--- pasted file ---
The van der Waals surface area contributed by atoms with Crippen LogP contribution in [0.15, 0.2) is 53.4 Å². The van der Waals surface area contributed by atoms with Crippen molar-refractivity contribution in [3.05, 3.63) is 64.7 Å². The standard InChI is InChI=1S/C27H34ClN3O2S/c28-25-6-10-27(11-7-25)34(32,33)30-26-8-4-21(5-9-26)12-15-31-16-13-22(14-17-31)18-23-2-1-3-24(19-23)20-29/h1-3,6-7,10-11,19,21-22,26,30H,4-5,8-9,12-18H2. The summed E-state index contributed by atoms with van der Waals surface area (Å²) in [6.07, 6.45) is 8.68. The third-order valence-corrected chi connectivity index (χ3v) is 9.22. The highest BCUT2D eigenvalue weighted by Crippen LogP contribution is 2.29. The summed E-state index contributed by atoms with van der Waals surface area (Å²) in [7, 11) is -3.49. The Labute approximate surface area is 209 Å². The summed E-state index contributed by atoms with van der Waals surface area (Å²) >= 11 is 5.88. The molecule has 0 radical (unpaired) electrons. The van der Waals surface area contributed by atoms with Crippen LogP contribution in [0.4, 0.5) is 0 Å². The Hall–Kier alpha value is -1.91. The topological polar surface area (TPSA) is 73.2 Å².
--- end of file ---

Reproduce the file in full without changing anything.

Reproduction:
The van der Waals surface area contributed by atoms with Crippen LogP contribution in [0.15, 0.2) is 53.4 Å². The van der Waals surface area contributed by atoms with Crippen molar-refractivity contribution in [3.05, 3.63) is 64.7 Å². The standard InChI is InChI=1S/C27H34ClN3O2S/c28-25-6-10-27(11-7-25)34(32,33)30-26-8-4-21(5-9-26)12-15-31-16-13-22(14-17-31)18-23-2-1-3-24(19-23)20-29/h1-3,6-7,10-11,19,21-22,26,30H,4-5,8-9,12-18H2. The summed E-state index contributed by atoms with van der Waals surface area (Å²) in [6.07, 6.45) is 8.68. The third-order valence-corrected chi connectivity index (χ3v) is 9.22. The highest BCUT2D eigenvalue weighted by Crippen LogP contribution is 2.29. The summed E-state index contributed by atoms with van der Waals surface area (Å²) in [7, 11) is -3.49. The Labute approximate surface area is 209 Å². The summed E-state index contributed by atoms with van der Waals surface area (Å²) >= 11 is 5.88. The molecule has 0 radical (unpaired) electrons. The van der Waals surface area contributed by atoms with Crippen LogP contribution in [0.4, 0.5) is 0 Å². The Hall–Kier alpha value is -1.91. The topological polar surface area (TPSA) is 73.2 Å².